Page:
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12 Inside Facts About the 1954 Judy Garland Film ‘A Star is Born’

To celebrate the film turning 70, we have rounded up the twelve craziest facts about it

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A lively musical starring Judy Garland? Always count us in! A Star is Born 1954 might have been a remake of the 1937 film of the same name, but it certainly shined brighter than the original. And to celebrate its 70th anniversary, we’ve looked far and wide for 12 of the most intriguing behind-the-scenes facts about its making. From the explanation for the undeniable chemistry between Judy Garland and James Mason to the Warner Brothers record it broke and the movie’s original length — you have to read it to believe it!

A Star is Born 1954 is a musical that follows fading actor Norman Maine (James Mason), who, despite his severe alcoholism, does his best to help young singer and actress Esther Blodgett (Judy Garland) on her rise to fame.

The film, directed by George Cukor, was nominated for six Oscars in the categories of Best Actor, Best Actress, Best Art Direction — Color, Best Costume Design — Color, Best Scoring of a Musical Picture and Best Song. Additionally, both Mason and Garland brought up Golden Globe Awards for their acting.

Wanting to give A Star is Born 1954 a watch? It’s available for streaming on Amazon Prime Video.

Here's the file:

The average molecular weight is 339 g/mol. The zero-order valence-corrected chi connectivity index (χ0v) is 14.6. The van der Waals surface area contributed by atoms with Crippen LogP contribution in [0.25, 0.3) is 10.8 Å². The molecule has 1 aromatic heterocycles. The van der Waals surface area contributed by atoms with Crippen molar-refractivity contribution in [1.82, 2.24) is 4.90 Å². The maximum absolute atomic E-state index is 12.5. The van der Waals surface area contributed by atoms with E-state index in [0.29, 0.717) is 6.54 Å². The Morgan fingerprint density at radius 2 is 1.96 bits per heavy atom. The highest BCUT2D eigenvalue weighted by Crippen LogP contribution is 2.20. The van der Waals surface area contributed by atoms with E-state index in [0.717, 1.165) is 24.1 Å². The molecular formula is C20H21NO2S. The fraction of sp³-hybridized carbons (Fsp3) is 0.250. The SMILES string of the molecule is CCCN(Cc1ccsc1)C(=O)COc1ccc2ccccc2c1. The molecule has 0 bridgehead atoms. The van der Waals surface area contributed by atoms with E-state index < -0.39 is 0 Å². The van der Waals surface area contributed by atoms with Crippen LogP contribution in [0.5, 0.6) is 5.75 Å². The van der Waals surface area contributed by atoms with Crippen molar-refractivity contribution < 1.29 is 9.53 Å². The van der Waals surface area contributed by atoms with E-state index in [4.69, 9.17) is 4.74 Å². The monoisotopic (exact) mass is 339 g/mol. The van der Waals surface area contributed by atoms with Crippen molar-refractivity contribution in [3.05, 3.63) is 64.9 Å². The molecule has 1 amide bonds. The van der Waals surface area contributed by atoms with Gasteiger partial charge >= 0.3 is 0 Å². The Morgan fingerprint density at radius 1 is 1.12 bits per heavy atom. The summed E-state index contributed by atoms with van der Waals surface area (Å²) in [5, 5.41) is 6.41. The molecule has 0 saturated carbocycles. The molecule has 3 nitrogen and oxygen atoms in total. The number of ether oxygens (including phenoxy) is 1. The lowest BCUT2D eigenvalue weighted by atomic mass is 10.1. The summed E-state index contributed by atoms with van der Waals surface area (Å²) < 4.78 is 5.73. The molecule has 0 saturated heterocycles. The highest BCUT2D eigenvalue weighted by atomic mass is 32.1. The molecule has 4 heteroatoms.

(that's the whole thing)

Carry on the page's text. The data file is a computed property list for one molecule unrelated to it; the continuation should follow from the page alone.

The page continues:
MUST READ: The Short, Sweet and Oftentimes Tragic Life of Judy Garland

1. James Mason wasn’t the original choice for Norman Maine

Judy Garland and James Mason in 'A Star is Born' 1954
Judy Garland and James Mason in A Star is Born 1954moviestillsdb.com/Warner Brothers

While filming Julius Caesar (1953), director George Cukor asked Marlon Brando if he would be willing to play Norman Maine. He reportedly looked at him and said, “Why would you come to me? I’m in the prime of my life… If you’re looking around for some actor to play an alcoholic has-been, he’s sitting right over there.”

Brando was pointing to his co-star James Mason, who got the part.

Cary Grant was also considered, but the actor was actually more interested in traveling with his wife.

2. Judy Garland’s breakdown was real

Judy Garland and George Cukor behind the scenes (1954)
Judy Garland and George Cukor behind the scenes (1954) moviestillsdb.com/Warner Brothers

Cukor was known for having a knack for pushing his cast to the brink of an emotional breakdown and then capturing it on camera. For the scene where Ester (Garland) is crying in her dressing room, Cukor supposedly pushed Garland so hard that she actually threw up during the first take. Then, when she came back to set, Cukor had her film the sequence so many times, that her breakdown was basically real.